Tag: family cottage
A cottage is usually the setting for family bonding and happy childhood memories; however, when it comes to estate planning, ambiguous drafting can lead to family divisions and litigation that is both unnecessary and costly. This is exactly what transpired in the Ontario Court of Appeal decision of Donaldson v Braybrook 2020 ONCA 66, discussed in the Hull on Estates podcast (https://hullandhull.com/2020/02/hull-on-estates-589-cottage-planning/).
A cottage was owned by the mother of a family, who allowed all four of her adult children, Wendy, Susan, Thomas, and Barry, to use the cottage on allocated weeks. In 1995, the mother transferred the ownership of the cottage to herself, Susan, and Thomas, “as joint tenants as to the remainder in fee”, while Wendy and Barry were listed as “additional transferees”, having a “life estate” in the cottage. This language seems perilously vague, and indeed gave rise to disputes within the family after the mother passed away. At this point, Susan and Thomas severed the joint tenancy and wanted to sell the cottage as tenants in common. Barry agreed to renounce his life interest to facilitate the sale, while Wendy refused and alleged that she was also an equal owner. On summary judgment, the motion judge held that Wendy had a life interest in the cottage with a right to exclusive use. This was reversed in the judgment by the Ontario Court of Appeal.
The Court of Appeal held that Wendy’s life interest in the property was not exclusive. The Court first looked to the wording of the registered transfer on title. This was deemed to be too ambiguous to be relied upon. Susan and Thomas were listed as transferees “without limiting their interest in any way”, which could not be reconciled with Wendy and Barry’s “life interest”. The Court then looked at evidence of the actual intention of the mother in making the transfer. The Court decided that the mother’s intention was to have her four children continue to enjoy shared use of the cottage as they had done previously, as well as intending for Susan and Thomas “to enjoy ownership interests beyond the shared right to use during their lifetimes”. As such, the Court concluded the mother’s intention was to give title of the cottage to Susan and Thomas, while maintaining a non-exclusive life-time licence to occupy for Barry and Wendy that allowed all four children to continue sharing the cottage throughout their lives. As the mother’s intention was able to be deduced by the Court, there was no need to consider the presumption of resulting trust in this case.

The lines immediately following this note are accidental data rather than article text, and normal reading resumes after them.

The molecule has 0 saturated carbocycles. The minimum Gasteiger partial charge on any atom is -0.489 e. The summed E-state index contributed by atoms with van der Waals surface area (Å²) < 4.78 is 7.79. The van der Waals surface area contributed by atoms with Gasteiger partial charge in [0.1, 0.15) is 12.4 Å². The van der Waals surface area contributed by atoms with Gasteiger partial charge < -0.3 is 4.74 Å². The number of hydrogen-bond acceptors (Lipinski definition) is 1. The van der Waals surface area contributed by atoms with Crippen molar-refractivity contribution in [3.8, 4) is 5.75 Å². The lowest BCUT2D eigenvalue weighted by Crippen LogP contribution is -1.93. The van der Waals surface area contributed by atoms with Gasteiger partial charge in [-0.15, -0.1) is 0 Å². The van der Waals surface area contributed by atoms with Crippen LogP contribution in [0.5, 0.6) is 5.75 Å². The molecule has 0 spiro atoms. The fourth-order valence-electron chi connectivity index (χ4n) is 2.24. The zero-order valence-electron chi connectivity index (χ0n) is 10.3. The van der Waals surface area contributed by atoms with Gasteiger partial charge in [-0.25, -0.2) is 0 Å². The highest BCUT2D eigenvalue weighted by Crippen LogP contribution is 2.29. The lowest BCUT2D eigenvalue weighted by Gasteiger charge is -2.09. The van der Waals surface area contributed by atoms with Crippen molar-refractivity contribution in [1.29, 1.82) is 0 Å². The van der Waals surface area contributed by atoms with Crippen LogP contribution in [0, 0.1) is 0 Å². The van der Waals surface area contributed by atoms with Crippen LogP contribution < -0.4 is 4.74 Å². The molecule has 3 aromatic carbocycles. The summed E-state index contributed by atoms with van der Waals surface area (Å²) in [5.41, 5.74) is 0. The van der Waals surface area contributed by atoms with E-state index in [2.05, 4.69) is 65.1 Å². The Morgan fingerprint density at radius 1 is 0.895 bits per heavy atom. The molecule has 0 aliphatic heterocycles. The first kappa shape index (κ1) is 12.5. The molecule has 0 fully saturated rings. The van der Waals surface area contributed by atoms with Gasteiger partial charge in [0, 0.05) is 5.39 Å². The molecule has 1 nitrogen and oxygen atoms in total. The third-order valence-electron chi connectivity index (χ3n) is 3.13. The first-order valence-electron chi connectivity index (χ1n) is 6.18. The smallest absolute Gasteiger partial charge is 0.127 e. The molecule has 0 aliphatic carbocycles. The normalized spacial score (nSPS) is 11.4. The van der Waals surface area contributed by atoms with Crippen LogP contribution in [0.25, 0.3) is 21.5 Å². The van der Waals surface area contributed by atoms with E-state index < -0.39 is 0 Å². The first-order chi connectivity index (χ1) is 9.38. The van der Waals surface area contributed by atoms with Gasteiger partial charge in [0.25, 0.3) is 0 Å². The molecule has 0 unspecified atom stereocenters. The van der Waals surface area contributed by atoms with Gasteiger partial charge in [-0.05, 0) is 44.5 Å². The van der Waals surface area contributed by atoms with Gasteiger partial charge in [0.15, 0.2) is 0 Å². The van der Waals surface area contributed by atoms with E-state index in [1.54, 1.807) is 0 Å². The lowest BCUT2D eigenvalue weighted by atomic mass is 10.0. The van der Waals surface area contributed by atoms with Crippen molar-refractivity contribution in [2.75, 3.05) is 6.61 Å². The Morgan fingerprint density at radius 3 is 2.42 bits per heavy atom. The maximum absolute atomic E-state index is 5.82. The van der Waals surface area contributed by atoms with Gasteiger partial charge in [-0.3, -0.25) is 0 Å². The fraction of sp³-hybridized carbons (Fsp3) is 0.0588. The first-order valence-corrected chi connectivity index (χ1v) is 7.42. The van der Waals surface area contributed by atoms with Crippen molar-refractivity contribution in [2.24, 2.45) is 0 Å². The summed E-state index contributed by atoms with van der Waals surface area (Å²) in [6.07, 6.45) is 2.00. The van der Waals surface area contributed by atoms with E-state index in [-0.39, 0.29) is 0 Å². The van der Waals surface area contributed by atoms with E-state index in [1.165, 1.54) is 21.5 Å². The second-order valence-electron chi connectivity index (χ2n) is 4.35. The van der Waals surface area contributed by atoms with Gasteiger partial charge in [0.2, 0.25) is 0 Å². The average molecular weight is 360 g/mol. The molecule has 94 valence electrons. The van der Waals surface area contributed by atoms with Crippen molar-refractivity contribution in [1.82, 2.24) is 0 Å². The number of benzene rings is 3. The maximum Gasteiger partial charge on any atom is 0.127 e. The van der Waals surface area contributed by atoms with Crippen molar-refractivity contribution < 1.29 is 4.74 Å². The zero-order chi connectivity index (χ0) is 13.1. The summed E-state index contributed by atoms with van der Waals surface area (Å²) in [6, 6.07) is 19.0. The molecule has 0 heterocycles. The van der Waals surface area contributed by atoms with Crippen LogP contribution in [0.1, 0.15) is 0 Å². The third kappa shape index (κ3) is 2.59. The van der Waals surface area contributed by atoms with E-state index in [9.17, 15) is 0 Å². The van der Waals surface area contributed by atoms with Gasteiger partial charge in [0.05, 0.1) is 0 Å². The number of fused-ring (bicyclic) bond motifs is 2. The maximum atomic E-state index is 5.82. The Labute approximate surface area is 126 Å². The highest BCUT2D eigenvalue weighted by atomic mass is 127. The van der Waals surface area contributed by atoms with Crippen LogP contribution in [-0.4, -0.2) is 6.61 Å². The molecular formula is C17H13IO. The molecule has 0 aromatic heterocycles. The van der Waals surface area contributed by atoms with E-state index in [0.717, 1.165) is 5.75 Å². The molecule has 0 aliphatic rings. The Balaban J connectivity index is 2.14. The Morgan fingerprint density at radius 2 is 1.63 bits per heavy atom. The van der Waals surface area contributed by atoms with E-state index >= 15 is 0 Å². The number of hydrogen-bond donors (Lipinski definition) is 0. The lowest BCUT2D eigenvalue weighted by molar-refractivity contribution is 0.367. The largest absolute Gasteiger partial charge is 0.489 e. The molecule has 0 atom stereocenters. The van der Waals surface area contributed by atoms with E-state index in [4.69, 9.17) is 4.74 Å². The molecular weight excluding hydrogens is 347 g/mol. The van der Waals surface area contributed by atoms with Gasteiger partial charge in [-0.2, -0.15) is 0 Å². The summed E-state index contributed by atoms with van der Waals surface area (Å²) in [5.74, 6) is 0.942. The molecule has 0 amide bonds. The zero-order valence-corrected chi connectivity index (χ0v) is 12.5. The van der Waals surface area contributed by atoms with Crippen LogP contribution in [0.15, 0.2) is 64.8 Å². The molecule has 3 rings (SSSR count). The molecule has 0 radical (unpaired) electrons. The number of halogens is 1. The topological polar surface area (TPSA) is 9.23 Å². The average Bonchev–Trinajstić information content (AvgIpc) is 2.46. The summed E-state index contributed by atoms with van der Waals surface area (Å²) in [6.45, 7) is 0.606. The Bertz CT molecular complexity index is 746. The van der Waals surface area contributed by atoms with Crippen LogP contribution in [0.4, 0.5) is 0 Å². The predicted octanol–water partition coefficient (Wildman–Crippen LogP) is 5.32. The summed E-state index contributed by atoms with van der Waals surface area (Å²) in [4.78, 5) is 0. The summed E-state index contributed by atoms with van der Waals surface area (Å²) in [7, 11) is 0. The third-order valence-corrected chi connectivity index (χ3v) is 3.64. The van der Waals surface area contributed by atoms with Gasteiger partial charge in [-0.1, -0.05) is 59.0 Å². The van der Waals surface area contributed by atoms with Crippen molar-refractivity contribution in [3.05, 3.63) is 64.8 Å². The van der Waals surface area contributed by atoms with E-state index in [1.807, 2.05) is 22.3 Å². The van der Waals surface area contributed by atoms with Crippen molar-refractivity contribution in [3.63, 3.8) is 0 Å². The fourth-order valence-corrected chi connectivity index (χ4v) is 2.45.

Much of this litigation and family strife could have been avoided by more clear and concise legal drafting, or by the mother communicating her estate planning intentions to the children during her lifetime, instead of keeping it a secret. The transfer failed to explicitly state how the life interests of Wendy and Barry would coexist with the ownership of Susan and Thomas. It appears the mother intended Wendy and Barry to have life-time licences, and a properly drafted transfer would have reflected this. This case also demonstrates how, in the absence of a reliable and unambiguous legal document, the court will first look to evidence of the intention of the transferor. Such a situation highlights the perils of succession planning for cottages, where use is often split amongst family members.
Thanks for reading – and enjoy the rest of your day!
Suzana Popovic-Montag & Sean Hess
In today’s podcast, Stuart Clark and Doreen So discuss the Ontario Court of Appeal’s decision in Donaldson v. Braybrook, 2020 ONCA 66, and what to consider when the ownership of a family cottage was changed to include the children.
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Cherished, memories, generational, and cozy, are just some of the words that evoke the magnificence that is the family cottage. It is this magnificence that leads many families to want to hold on to the family cottage as part of their estate plan. This is not always easy though, and the family cottage is often the centrerpiece of an estate dispute. As such, careful planning is key.
Those that want the cottage to stay in the family should consider a co-ownership agreement. The purpose of these types of agreements are to set out the governance of the cottage to ensure it is maintained and disputes are resolved.